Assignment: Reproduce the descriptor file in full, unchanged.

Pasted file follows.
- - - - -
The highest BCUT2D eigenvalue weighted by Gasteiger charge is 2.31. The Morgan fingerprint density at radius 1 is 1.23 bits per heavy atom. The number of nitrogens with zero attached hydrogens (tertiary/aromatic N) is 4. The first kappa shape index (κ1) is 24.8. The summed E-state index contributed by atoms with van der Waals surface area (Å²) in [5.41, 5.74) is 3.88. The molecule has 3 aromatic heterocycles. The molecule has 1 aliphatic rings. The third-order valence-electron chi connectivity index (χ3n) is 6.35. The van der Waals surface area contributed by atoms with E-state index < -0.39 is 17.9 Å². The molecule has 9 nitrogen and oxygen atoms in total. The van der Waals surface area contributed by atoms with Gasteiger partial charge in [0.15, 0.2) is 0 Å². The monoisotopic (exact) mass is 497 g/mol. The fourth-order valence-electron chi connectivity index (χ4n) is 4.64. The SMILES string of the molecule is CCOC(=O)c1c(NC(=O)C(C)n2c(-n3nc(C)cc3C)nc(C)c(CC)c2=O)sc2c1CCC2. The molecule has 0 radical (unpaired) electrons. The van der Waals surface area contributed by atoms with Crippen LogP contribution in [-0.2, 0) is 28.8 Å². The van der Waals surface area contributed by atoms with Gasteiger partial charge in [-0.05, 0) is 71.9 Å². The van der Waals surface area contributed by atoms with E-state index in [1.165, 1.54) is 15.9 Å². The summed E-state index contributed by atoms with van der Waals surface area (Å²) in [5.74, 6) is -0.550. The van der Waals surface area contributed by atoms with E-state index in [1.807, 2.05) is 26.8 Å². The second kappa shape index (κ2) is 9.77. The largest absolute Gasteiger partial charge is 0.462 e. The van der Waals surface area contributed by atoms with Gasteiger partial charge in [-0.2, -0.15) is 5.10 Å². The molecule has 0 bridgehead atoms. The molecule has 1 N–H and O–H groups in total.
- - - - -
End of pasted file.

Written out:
The highest BCUT2D eigenvalue weighted by Gasteiger charge is 2.31. The Morgan fingerprint density at radius 1 is 1.23 bits per heavy atom. The number of nitrogens with zero attached hydrogens (tertiary/aromatic N) is 4. The first kappa shape index (κ1) is 24.8. The summed E-state index contributed by atoms with van der Waals surface area (Å²) in [5.41, 5.74) is 3.88. The molecule has 3 aromatic heterocycles. The molecule has 1 aliphatic rings. The third-order valence-electron chi connectivity index (χ3n) is 6.35. The van der Waals surface area contributed by atoms with E-state index < -0.39 is 17.9 Å². The molecule has 9 nitrogen and oxygen atoms in total. The van der Waals surface area contributed by atoms with Gasteiger partial charge in [0.15, 0.2) is 0 Å². The monoisotopic (exact) mass is 497 g/mol. The fourth-order valence-electron chi connectivity index (χ4n) is 4.64. The SMILES string of the molecule is CCOC(=O)c1c(NC(=O)C(C)n2c(-n3nc(C)cc3C)nc(C)c(CC)c2=O)sc2c1CCC2. The molecule has 0 radical (unpaired) electrons. The van der Waals surface area contributed by atoms with Crippen LogP contribution in [-0.2, 0) is 28.8 Å². The van der Waals surface area contributed by atoms with Gasteiger partial charge in [-0.05, 0) is 71.9 Å². The van der Waals surface area contributed by atoms with E-state index in [1.165, 1.54) is 15.9 Å². The summed E-state index contributed by atoms with van der Waals surface area (Å²) in [5.74, 6) is -0.550. The van der Waals surface area contributed by atoms with E-state index in [1.807, 2.05) is 26.8 Å². The second kappa shape index (κ2) is 9.77. The largest absolute Gasteiger partial charge is 0.462 e. The van der Waals surface area contributed by atoms with Gasteiger partial charge in [-0.2, -0.15) is 5.10 Å². The molecule has 0 bridgehead atoms. The molecule has 1 N–H and O–H groups in total.